Frac Out in Greene County PA

Western Pennsylvania is like ‘Swiss Cheese’ when you consider all the coal mines and oil/gas wells drilled over past centuries. Unfortunately, thousands of wells were never properly plugged, providing open conduits to the surface when newer Marcellus Shale wells are hydraulically fractured (fracked) under extremely high pressure.
In today’s Pittsburgh Post-Gazette, we read where a recently fracked Marcellus Shale well may have communicated with an abandoned well, over one mile away…

“EQT stopped fracking the Lumber 13H well that day, and the liquid and gas in the abandoned well on Mr. Debolt’s property subsided. The next day, the company notified the Pennsylvania Department of Environmental Protection of a well communication issue — a term that means one well has interacted with another. Tammy Yoders said her son broke out in hives after taking a shower the day of the incident, which they only learned about the next day from a Facebook post.”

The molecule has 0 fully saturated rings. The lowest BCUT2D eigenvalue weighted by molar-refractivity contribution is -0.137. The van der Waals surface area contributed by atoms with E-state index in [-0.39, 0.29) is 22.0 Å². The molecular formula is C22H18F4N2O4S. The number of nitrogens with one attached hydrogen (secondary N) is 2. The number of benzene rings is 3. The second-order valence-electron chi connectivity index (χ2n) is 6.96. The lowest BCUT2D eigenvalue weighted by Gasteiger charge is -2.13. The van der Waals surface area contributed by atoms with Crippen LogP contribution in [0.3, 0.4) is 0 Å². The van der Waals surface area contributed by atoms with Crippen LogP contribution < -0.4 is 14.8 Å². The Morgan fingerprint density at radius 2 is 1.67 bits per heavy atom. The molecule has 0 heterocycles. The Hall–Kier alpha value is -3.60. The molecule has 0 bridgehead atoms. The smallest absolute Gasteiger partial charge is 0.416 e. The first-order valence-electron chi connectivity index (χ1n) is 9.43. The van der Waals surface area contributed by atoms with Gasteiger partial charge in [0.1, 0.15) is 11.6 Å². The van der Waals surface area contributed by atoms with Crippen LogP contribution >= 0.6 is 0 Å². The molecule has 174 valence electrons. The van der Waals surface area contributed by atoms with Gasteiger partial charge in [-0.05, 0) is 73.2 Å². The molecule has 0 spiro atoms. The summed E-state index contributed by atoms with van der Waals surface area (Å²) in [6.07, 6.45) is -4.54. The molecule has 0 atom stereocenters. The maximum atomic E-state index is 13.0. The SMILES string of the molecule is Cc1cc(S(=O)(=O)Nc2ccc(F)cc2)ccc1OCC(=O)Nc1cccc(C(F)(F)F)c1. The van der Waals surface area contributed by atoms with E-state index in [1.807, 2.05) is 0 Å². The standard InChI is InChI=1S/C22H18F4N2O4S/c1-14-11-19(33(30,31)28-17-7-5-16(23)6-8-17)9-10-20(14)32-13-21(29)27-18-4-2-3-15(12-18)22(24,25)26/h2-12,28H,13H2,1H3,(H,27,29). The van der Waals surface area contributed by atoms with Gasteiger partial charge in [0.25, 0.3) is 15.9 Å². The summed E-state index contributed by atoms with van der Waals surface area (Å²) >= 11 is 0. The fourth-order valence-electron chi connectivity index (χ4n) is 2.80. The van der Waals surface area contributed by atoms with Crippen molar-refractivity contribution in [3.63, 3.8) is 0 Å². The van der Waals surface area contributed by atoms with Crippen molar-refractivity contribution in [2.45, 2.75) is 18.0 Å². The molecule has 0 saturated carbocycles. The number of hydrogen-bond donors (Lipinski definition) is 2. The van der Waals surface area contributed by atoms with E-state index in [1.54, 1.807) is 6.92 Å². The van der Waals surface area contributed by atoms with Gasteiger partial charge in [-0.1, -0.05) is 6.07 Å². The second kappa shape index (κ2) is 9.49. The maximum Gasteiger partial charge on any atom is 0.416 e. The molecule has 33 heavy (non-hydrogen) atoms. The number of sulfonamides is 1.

Anya Litvak / A shale well met an abandoned well a mile away. How did it happen? / July 18, 2022
The story goes on to mention a similar event that occurred next to Beaver Run Reservoir, which provides water to 130,000 people in Westmoreland County, PA…

“In 2019, a piece of cracked pipe inside a deep Utica well drilled by CNX Resources Corp. caused gas pressure to spike at six conventional wells nearby. The crack was found to be releasing gas from the CNX well at around 5,200 feet under the surface.”

Anya Litvak / A shale well met an abandoned well a mile away. How did it happen? / July 18, 2022
One of the well pads close to Beaver Run Reservoir
These sorts of incidents leave a person wondering what tens of thousands future fracking operations, over the coming decades in western Pennsylvania, will bring.
c.1890 – Oil wells heavily populated the City of Washington, PA

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